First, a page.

There is a fundamental untidiness which impedes V/H/S; heavily and irritatingly mitigating any piquancy. Granted, it's inherently destined to be disconnected but this shouldn't culminate in a film with erratic levels of finesse and intrigue. However it ultimately does; subsequently equaling a cumbersome product that fitfully capitalizes on its theoretically inspired concept.
Except for the inclusion of found-footage, V/H/S's conceit is unorthodox and therefore immediately deserves praise for not lining up behind many foregoing 'horror' flicks. Strenuously attempting to link an anthology of short horror films to one overarching narrative, the handling may be visibly contrived but still makes for a fascinating and fruitful premise.
To quickly summarise my thoughts on each individual short: the first story is okay, the…
Yet more found footage in the horror genre (when will it end?).
This film was OK when considering the low budget, but I did kind of enjoy the grainy, retro style to it.
While this film held my attention and I liked elements of some of the stories, I found the obnoxious characters, the overly-shaky camera, and the frequent voyeurism off-putting.
When the found footage genre is done right it can be tense, claustrophobic and convincing, when it’s done like V/H/S though it’s inconsistent, aggravating and repetitive. It’s not entirely without merit as the conclusions to (most) of the short films at least show some visual inventiveness and creepiness but the cumulative good amounts to less than fifteen minutes and in a film that’s nearly two hours that’s simply poor form. Also for a film that has the unifying thread of a VHS tape it cheats its own gimmick by having multiple short films made with modern video equipment which just feels lazy.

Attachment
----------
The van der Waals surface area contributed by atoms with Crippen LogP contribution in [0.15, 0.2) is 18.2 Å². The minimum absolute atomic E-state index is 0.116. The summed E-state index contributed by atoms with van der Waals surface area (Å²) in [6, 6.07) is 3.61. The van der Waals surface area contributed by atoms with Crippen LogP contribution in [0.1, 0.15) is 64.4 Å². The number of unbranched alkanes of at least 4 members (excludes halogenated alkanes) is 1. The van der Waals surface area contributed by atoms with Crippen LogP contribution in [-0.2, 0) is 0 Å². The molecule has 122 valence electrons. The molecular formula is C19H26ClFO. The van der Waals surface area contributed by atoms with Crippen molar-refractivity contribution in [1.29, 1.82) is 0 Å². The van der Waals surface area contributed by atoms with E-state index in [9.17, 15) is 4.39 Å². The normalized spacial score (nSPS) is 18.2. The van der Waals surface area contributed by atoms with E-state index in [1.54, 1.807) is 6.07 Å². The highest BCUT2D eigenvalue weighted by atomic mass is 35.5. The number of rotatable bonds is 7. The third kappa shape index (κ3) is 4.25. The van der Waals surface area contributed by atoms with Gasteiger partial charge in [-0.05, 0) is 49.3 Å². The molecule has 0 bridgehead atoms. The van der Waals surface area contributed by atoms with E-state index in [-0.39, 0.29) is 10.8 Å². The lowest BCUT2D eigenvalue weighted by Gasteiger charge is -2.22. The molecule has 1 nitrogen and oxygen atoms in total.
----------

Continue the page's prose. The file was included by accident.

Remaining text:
Second time watching this since it came out and I've gotta say it's much more enjoyable now I know what to expect. Amateur Night is my favourite segment but I'm not sure the upcoming feature length version is necessary.
La historia que une los diferentes cortos es bastante tontorrona y poco interesante, y el found footage empleado, en vez de acentuar el efecto de realismo, hace que una gran parte de lo que se muestra sea desagradablemente confuso e incómodo de ver.
This film reignited my interest in found footage horror. I stayed away from them for a while because I was often left nauseous from the shaky camera work but I've mostly gotten over that. With found footage I've noticed that I appreciate the minimal music, the limited perspective, and the realism.
So this movie was pretty good. I'd own it. I didn't like every story in this anthology equally but I liked most of them. I thought Amateur Night, Tuesday the 17th, and 10/31/98 were the best.
My only complaint is how all the stories were presented. I got a sense that they will tie together but I didn't figure out how by the end. Maybe I missed something. Maybe the stories were meant to stand on their own and that could have been more clear. Either way I'd watch this again to figure that out.
Utterly derivative horror anthology, which does have a few scares but is over populated by the most annoying vacuous characters.
The biggest surprise how similar each segment, directed by a different director, is to each other. It's the same thing over and over.
Contains every horror film made that is not lost and is found on the letterboxd database.
If there is any…
I must confess, I wouldn’t be as much of a movie fan as I am now if it weren’t for…